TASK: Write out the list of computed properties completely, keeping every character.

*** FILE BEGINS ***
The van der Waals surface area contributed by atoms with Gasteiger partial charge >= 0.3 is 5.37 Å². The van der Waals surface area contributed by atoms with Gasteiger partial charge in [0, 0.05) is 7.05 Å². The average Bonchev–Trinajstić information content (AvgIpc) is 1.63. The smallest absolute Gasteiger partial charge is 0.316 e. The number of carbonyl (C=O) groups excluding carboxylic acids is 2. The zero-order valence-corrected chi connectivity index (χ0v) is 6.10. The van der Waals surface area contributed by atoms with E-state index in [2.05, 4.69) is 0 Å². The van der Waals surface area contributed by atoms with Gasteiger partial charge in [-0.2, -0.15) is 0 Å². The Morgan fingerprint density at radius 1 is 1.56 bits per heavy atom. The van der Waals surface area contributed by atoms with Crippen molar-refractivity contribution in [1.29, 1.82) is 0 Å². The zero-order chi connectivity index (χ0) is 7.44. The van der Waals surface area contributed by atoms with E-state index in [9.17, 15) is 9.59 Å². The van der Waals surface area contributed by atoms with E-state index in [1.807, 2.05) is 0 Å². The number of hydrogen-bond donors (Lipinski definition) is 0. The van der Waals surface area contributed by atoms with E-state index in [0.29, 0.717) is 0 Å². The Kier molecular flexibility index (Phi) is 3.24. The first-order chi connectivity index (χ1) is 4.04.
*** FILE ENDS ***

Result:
The van der Waals surface area contributed by atoms with Gasteiger partial charge >= 0.3 is 5.37 Å². The van der Waals surface area contributed by atoms with Gasteiger partial charge in [0, 0.05) is 7.05 Å². The average Bonchev–Trinajstić information content (AvgIpc) is 1.63. The smallest absolute Gasteiger partial charge is 0.316 e. The number of carbonyl (C=O) groups excluding carboxylic acids is 2. The zero-order valence-corrected chi connectivity index (χ0v) is 6.10. The van der Waals surface area contributed by atoms with E-state index in [2.05, 4.69) is 0 Å². The van der Waals surface area contributed by atoms with Gasteiger partial charge in [-0.2, -0.15) is 0 Å². The Morgan fingerprint density at radius 1 is 1.56 bits per heavy atom. The van der Waals surface area contributed by atoms with Crippen molar-refractivity contribution in [1.29, 1.82) is 0 Å². The zero-order chi connectivity index (χ0) is 7.44. The van der Waals surface area contributed by atoms with E-state index in [9.17, 15) is 9.59 Å². The van der Waals surface area contributed by atoms with E-state index in [1.807, 2.05) is 0 Å². The number of hydrogen-bond donors (Lipinski definition) is 0. The van der Waals surface area contributed by atoms with E-state index in [0.29, 0.717) is 0 Å². The Kier molecular flexibility index (Phi) is 3.24. The first-order chi connectivity index (χ1) is 4.04.